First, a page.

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Learning to be an Entrepreneur

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  • Guiso, Luigi
  • Schivardi, Fabiano

Abstract

Is entrepreneurial talent entirely innate or do people learn to become entrepreneurs? We extend Lucas's (1978) model of entrepreneurship to allow for the possibility that entrepreneurial talents may be acquired by watching other entrepreneurs in action. This model implies that areas with a greater number of firms have higher average firm productivity. We confirm this prediction using Italian firm level data. We show that the endogenous accumulation of entrepreneurial talents is a more convincing explanation for clusters of firms than heterogeneous entry costs. The evidence supports the role of learning even after controlling for other potential sources of local externalities. We also find that other specific implications of the learning mechanism are confirmed by the data.

Suggested Citation

  • Guiso, Luigi & Schivardi, Fabiano, 2005. "Learning to be an Entrepreneur," CEPR Discussion Papers 5290, C.E.P.R. Discussion Papers.
  • Handle: RePEc:cpr:ceprdp:5290
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    References listed on IDEAS

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    Citations

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    Cited by:

    1. de Bruin Anne M. & Ferrante Francesco M., 2011. "Bounded Opportunity: A Knowledge-Based Approach to Opportunity Recognition and Development," Entrepreneurship Research Journal, De Gruyter, vol. 1(4), pages 1-23, October.
    2. Luigi Guiso & Fabiano Schivardi, 2011. "What Determines Entrepreneurial Clusters?," Journal of the European Economic Association, European Economic Association, vol. 9(1), pages 61-86, February.
    3. Martin Andersson, 2015. "Start-up rates, entrepreneurship culture and the business cycle: Swedish patterns from national and regional data," Chapters,in: Innovation and Entrepreneurship in the Global Economy, chapter 7, pages 162-183 Edward Elgar Publishing.
    4. Michael Stuetzer & Martin Obschonka & Udo Brixy & Rolf Sternberg & Uwe Cantner, 2014. "Regional characteristics, opportunity perception and entrepreneurial activities," Small Business Economics, Springer, vol. 42(2), pages 221-244, February.
    5. Enrico Santarelli & Marco Vivarelli, 2007. "Entrepreneurship and the process of firms’ entry, survival and growth," Industrial and Corporate Change, Oxford University Press, vol. 16(3), pages 455-488, June.
    6. Martin G.A. Svensson, 2015. "When being wrong might be right: on overconfidence as an evolutionary mechanism of nascent entrepreneurs," Chapters,in: Innovation and Entrepreneurship in the Global Economy, chapter 10, pages 237-258 Edward Elgar Publishing.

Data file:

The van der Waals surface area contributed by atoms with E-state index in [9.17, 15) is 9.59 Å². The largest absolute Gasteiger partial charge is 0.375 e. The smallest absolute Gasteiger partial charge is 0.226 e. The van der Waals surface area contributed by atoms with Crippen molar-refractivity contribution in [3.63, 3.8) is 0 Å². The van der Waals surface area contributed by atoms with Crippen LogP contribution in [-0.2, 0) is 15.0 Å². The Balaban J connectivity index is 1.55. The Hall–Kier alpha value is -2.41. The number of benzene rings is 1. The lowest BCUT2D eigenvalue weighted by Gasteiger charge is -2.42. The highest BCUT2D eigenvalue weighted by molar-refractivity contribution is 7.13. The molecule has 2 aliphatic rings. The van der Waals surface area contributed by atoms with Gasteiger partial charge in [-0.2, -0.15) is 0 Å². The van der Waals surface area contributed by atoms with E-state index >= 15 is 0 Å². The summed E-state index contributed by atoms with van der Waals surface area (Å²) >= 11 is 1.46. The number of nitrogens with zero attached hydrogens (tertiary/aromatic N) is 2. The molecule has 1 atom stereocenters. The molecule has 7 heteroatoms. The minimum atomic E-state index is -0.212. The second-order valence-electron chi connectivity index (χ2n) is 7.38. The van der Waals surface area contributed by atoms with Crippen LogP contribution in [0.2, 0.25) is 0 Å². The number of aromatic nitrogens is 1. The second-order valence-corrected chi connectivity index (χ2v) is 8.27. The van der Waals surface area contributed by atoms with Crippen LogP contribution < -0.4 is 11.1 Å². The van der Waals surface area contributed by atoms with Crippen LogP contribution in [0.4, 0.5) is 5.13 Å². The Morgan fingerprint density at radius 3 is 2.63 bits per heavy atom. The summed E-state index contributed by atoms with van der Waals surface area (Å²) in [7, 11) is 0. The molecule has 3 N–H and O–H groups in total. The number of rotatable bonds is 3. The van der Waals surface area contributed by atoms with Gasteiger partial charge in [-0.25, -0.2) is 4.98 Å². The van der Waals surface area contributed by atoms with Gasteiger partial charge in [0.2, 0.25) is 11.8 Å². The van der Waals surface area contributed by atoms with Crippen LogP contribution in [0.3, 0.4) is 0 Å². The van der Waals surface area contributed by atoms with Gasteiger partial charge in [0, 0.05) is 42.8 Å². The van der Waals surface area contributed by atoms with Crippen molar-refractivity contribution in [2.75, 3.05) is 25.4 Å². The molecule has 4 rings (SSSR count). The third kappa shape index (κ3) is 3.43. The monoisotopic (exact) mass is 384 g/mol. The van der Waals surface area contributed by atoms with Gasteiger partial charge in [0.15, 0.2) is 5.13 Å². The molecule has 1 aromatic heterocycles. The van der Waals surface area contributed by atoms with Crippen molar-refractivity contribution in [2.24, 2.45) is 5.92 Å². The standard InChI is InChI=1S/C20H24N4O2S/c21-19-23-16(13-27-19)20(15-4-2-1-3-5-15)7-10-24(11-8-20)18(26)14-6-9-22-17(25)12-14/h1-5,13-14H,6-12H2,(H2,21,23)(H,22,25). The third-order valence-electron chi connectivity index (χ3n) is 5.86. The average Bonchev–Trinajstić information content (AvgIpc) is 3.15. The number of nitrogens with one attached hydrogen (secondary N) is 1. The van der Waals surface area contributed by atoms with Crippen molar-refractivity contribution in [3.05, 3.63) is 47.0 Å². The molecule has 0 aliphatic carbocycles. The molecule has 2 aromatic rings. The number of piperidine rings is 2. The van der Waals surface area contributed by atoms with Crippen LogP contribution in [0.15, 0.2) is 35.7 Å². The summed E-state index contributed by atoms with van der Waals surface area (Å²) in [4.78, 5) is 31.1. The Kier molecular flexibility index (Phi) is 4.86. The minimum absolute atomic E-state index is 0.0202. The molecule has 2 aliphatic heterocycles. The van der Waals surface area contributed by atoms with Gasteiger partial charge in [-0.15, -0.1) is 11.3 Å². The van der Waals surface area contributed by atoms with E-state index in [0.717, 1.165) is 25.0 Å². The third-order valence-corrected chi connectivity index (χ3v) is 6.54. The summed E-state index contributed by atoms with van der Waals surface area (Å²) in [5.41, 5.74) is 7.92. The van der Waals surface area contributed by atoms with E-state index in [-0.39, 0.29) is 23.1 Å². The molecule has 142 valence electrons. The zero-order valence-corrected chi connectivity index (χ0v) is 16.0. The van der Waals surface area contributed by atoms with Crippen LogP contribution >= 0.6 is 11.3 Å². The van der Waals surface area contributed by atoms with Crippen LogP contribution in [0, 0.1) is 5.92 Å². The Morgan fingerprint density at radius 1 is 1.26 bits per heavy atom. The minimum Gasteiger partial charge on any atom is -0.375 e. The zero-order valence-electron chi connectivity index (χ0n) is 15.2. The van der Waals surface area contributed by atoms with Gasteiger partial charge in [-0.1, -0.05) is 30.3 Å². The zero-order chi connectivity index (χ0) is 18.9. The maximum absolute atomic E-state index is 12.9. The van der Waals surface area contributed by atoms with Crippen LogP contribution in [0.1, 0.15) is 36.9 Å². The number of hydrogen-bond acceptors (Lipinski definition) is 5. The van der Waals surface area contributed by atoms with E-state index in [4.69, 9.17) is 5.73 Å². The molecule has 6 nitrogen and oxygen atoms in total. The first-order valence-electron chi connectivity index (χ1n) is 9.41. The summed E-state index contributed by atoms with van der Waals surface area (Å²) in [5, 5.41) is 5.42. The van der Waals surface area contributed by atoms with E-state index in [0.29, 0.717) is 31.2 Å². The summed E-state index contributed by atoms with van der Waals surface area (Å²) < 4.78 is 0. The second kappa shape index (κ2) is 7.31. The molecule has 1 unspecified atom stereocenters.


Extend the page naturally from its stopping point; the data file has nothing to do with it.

7. Claudio Michelacci & Olmo Silva, 2007. "Why So Many Local Entrepreneurs?," The Review of Economics and Statistics, MIT Press, vol. 89(4), pages 615-633, November.
    8. Marco Vivarelli, 2013. "Is entrepreneurship necessarily good? Microeconomic evidence from developed and developing countries," Industrial and Corporate Change, Oxford University Press, vol. 22(6), pages 1453-1495, December.
    9. Bárbara Flores & Óscar Landerretche & Gabriela Sánchez, 2011. "Propensión al emprendimiento: ¿Los emprendedores nacen, se educan o se hacen?," Working Papers wp330, University of Chile, Department of Economics.
    10. Vivarelli, Marco, 2012. "Drivers of entrepreneurship and post-entry performance : microeconomic evidence from advanced and developing countries," Policy Research Working Paper Series 6245, The World Bank.
    11. Vivarelli, Marco, 2012. "Entrepreneurship in Advanced and Developing Countries: A Microeconomic Perspective," IZA Discussion Papers 6513, Institute for the Study of Labor (IZA).
    12. repec:wfo:wstudy:27459 is not listed on IDEAS
    13. Silvia Magri, 2009. "The financing of small entrepreneurs in Italy," Annals of Finance, Springer, vol. 5(3), pages 397-419, June.
    14. Claudio Michelacci & Olmo Silva, 2007. "Why So Many Local Entrepreneurs?," The Review of Economics and Statistics, MIT Press, vol. 89(4), pages 615-633, November.
    15. Ferrante, Francesco & Sabatini, Fabio, 2007. "Education, social capital and entrepreneurial selection in Italy," MPRA Paper 2451, University Library of Munich, Germany.

    More about this item

    Keywords

    agglomeration economies; clustering; entrepreneurship; learning;

    JEL classification:

    • D24 - Microeconomics - - Production and Organizations - - - Production; Cost; Capital; Capital, Total Factor, and Multifactor Productivity; Capacity
    • D62 - Microeconomics - - Welfare Economics - - - Externalities
    • J23 - Labor and Demographic Economics - - Demand and Supply of Labor - - - Labor Demand

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